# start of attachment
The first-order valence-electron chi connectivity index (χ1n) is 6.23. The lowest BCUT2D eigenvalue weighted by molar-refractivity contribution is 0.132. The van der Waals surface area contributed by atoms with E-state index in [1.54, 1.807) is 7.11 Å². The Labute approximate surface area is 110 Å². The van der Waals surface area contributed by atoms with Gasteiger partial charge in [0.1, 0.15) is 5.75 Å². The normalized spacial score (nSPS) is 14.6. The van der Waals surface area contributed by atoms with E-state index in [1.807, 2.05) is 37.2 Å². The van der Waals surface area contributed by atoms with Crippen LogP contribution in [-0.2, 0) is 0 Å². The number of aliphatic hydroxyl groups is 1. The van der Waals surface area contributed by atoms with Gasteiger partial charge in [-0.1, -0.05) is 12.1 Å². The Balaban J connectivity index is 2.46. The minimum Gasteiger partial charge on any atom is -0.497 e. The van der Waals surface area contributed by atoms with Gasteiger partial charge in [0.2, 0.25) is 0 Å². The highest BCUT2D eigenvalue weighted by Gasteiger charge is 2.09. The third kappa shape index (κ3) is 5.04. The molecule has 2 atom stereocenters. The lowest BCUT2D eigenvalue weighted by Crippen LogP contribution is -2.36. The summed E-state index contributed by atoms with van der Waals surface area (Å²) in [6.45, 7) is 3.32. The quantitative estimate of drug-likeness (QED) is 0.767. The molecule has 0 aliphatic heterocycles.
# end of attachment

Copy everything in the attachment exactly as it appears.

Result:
The first-order valence-electron chi connectivity index (χ1n) is 6.23. The lowest BCUT2D eigenvalue weighted by molar-refractivity contribution is 0.132. The van der Waals surface area contributed by atoms with E-state index in [1.54, 1.807) is 7.11 Å². The Labute approximate surface area is 110 Å². The van der Waals surface area contributed by atoms with Gasteiger partial charge in [0.1, 0.15) is 5.75 Å². The normalized spacial score (nSPS) is 14.6. The van der Waals surface area contributed by atoms with E-state index in [1.807, 2.05) is 37.2 Å². The van der Waals surface area contributed by atoms with Crippen LogP contribution in [-0.2, 0) is 0 Å². The number of aliphatic hydroxyl groups is 1. The van der Waals surface area contributed by atoms with Gasteiger partial charge in [-0.1, -0.05) is 12.1 Å². The Balaban J connectivity index is 2.46. The minimum Gasteiger partial charge on any atom is -0.497 e. The van der Waals surface area contributed by atoms with Gasteiger partial charge in [0.2, 0.25) is 0 Å². The highest BCUT2D eigenvalue weighted by Gasteiger charge is 2.09. The third kappa shape index (κ3) is 5.04. The molecule has 2 atom stereocenters. The lowest BCUT2D eigenvalue weighted by Crippen LogP contribution is -2.36. The summed E-state index contributed by atoms with van der Waals surface area (Å²) in [6.45, 7) is 3.32. The quantitative estimate of drug-likeness (QED) is 0.767. The molecule has 0 aliphatic heterocycles.